4 Key IT Concerns about BYOD

Today, Juniper Networks released the results of its Trusted Mobility Index. From my perspective as a chief security officer, the most significant insight from the report highlights the concerns of IT managers regarding mobile security.  These individuals are charged with protecting company networks and information in this new mobile environment where perimeter control is becoming more and more difficult.

According to Juniper’s report, IT feels pressure from both senior management and other employees to support the Bring Your Own Device (BYOD) trend. However, IT pros reported concerns about the following consequences of BYOD:

  • Security breaches due to stolen devices – 41%
  • Knowledge required to manage devices – 40%
  • Knowledge needed to manage security protocols – 37%
  • Employees introducing malware – 32%

I’m not surprised at all to see this kind of response from IT. Our team at AT&T encounters these concerns almost daily with our customers.

The greatest challenge we see with BYOD in the enterprise is the massive distribution of security responsibility. We know it’s an unreasonable expectation to ask every employee to be a security administrator, configure proper personal settings for protection, and remain vigilant on updating the latest malware software. It’s an assumption we, as an industry, made with PCs – and we’re still paying for it.

That’s one reason why AT&T is lifting the responsibility of mobile security off the shoulders of individual employees and into cloud-based, corporate managed gateways – where our security experts can manage and administer consistent policy control over how and where data is accessed, stored, and moved across our mobile environment.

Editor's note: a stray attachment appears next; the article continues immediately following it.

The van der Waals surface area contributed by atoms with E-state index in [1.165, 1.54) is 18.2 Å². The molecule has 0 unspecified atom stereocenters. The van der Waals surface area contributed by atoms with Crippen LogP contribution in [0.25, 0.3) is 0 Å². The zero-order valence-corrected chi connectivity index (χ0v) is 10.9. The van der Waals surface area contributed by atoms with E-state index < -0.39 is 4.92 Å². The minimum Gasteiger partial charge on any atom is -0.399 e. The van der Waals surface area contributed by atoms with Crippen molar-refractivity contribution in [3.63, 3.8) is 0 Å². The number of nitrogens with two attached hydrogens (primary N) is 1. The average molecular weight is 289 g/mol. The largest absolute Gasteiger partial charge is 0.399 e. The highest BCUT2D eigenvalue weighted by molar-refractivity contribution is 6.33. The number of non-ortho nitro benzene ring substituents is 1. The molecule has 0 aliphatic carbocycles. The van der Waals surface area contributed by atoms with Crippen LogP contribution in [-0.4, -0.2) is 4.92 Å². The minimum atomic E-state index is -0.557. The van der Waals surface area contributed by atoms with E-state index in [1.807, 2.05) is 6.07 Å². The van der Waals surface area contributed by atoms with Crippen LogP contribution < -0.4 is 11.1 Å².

Another reason is that many of the types of attacks that are emerging in the mobile ecosystem can only be stopped via real-time policing and filtering at the network-level.  Simply loading a security app onto the device is not sufficient, especially now that employees have mobile access to enterprise applications and data stored in the cloud or other virtual environments.

Before we had desktop PCs, computer terminals accessed information on mainframes and this model provided significant security benefits.  There was no need for end-user software patching and no end-user platform for targeted malware.  Similarly, a central cloud-based gateway, for all Internet and enterprise traffic means a central gathering place for policy-based routing and security intelligence for accessing corporate resources.

The virtualization of security resulting from increased enterprise mobility was also a major focus of this year’s RSA Conference.  Here are my key takeaways from those conversations:

How about you? What do you see as concerns for the BYOD trend? How should they be addressed? We look forward to your comments.

Ed Amoroso Chief Security Officer AT&T About Ed